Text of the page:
From the opening title track The Arts of Destruction announces itself as a collection of songs that are uncomplicated but pierced and punctuated with a forceful intent combined with incisive melodies and grooves. To be honest the album took time to grow on the senses, the initial play simply enjoyable but subsequent visits unveiled a richer creativity within the compositions which at first hid behind the power. The first song is a solid and formidable track opening on the back of an intro offering sounds of battle or a loud and lively dining room, the sound of steel upon steel leading into an incessant pummelling of the ear by The Arts of Destruction. Tormentor and Odin on drums and bass respectively grab the head forcing their might through the ear whilst the guitar of Infernal scythes with sharp riffs and sinister melodies intent on harm. As with the music the vocals of Sataniac took a time to connect to, his coarse bile spitting screeches and growls caustic. After a few plays though it is hard to imagine anyone offering the same intensity and extreme effect to Desaster.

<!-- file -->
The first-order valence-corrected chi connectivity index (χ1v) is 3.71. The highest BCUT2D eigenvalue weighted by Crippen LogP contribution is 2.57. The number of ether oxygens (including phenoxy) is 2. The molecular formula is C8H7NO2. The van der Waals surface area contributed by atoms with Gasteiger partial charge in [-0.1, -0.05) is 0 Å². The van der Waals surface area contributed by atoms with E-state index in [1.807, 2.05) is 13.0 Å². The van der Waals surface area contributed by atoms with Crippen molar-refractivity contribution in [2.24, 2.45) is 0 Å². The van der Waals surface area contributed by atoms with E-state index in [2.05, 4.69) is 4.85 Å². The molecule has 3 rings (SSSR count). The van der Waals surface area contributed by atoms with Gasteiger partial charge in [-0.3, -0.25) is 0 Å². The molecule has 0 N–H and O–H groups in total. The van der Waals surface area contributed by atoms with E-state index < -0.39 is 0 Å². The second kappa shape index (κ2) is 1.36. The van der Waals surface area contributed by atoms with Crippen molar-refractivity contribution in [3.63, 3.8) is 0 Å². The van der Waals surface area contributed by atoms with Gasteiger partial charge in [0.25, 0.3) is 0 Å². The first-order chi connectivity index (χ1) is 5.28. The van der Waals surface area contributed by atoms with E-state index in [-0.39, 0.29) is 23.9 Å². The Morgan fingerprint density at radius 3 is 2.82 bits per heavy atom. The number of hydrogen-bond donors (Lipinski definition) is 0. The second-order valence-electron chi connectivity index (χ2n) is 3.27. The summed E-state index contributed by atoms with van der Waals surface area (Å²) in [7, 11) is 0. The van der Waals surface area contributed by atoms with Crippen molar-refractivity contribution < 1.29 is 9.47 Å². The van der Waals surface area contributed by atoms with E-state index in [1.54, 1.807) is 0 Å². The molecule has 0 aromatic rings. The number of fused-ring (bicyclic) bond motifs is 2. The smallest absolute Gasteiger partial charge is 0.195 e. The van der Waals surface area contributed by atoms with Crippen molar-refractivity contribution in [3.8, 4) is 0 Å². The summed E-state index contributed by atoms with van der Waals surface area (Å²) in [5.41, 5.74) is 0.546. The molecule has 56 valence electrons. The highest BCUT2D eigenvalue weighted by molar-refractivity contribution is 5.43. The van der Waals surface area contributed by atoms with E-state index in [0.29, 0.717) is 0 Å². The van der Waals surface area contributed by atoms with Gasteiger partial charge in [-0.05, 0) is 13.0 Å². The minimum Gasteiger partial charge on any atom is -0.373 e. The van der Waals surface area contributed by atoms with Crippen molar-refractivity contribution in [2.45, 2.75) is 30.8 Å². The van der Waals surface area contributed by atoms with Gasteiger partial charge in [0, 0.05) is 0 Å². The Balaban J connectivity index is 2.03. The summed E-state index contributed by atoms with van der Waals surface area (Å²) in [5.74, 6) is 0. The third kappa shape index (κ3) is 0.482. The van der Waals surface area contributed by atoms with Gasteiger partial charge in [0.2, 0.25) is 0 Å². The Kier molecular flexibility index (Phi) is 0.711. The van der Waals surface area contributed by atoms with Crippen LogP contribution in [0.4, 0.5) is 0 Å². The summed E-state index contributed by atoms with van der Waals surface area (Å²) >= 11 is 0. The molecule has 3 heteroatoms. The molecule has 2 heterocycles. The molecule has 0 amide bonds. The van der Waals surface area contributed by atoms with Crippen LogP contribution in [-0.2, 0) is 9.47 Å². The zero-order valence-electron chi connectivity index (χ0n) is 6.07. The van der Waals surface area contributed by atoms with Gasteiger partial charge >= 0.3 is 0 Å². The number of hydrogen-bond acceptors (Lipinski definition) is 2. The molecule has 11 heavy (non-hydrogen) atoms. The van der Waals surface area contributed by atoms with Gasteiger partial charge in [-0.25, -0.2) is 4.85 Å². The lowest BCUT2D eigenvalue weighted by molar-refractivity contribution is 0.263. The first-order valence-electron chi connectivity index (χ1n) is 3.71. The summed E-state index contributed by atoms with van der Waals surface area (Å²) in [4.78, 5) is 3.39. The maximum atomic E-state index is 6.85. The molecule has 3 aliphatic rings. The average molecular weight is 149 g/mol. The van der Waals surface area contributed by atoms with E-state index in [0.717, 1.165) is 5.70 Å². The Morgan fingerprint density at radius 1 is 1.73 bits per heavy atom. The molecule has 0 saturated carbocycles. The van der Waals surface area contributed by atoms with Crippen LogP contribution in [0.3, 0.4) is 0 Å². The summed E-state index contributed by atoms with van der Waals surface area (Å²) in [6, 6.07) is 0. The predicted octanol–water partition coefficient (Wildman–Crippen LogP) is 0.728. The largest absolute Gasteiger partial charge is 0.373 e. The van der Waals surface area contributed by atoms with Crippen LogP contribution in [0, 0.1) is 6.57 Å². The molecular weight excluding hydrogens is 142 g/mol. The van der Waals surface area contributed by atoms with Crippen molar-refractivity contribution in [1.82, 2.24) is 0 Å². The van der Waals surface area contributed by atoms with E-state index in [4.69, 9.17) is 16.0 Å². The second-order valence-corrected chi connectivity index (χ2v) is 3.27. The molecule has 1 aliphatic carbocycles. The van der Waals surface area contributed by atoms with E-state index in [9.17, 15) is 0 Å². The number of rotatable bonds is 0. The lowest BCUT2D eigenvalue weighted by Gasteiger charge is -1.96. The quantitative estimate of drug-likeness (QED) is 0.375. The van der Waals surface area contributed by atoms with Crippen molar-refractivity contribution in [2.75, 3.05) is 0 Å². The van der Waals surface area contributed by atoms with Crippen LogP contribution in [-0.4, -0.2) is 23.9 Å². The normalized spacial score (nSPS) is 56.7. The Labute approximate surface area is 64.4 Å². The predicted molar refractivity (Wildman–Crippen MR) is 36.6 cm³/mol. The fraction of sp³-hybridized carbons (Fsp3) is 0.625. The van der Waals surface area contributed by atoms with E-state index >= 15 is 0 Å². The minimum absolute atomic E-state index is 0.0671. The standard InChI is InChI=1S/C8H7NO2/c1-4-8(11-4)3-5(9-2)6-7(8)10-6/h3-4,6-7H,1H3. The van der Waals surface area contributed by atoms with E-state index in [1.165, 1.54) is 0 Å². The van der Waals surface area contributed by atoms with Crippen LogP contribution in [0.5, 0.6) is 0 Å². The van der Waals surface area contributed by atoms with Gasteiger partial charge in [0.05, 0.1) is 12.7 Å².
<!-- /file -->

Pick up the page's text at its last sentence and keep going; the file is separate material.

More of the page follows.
Whereas the opener is a relatively straight to the core attack, other songs offer a varied and at times thrilling mix. The likes of Lacerate (with Rans of Doom) with a rampaging grind that refuses to relinquish its grip once it takes hold, Phantom Funeral which is unpredictable with a groove that winds around the ear to almost mesmeric effect as the rhythms twitch and twist with intimidation, and the mighty Troops of Heathens, Graves of Saints hold no mercy for their willing victim but still treat him with some crucial metal. The latter of these three rumbles and rolls between all out consumption of the senses and a less intense aggression, the transition seamless and satisfying. Desaster forge their sound on a thrash driveshaft as mentioned but are not afraid to mix it up pace and attack wise, using acute melodies and acidic grooves to captivate and overcome the senses.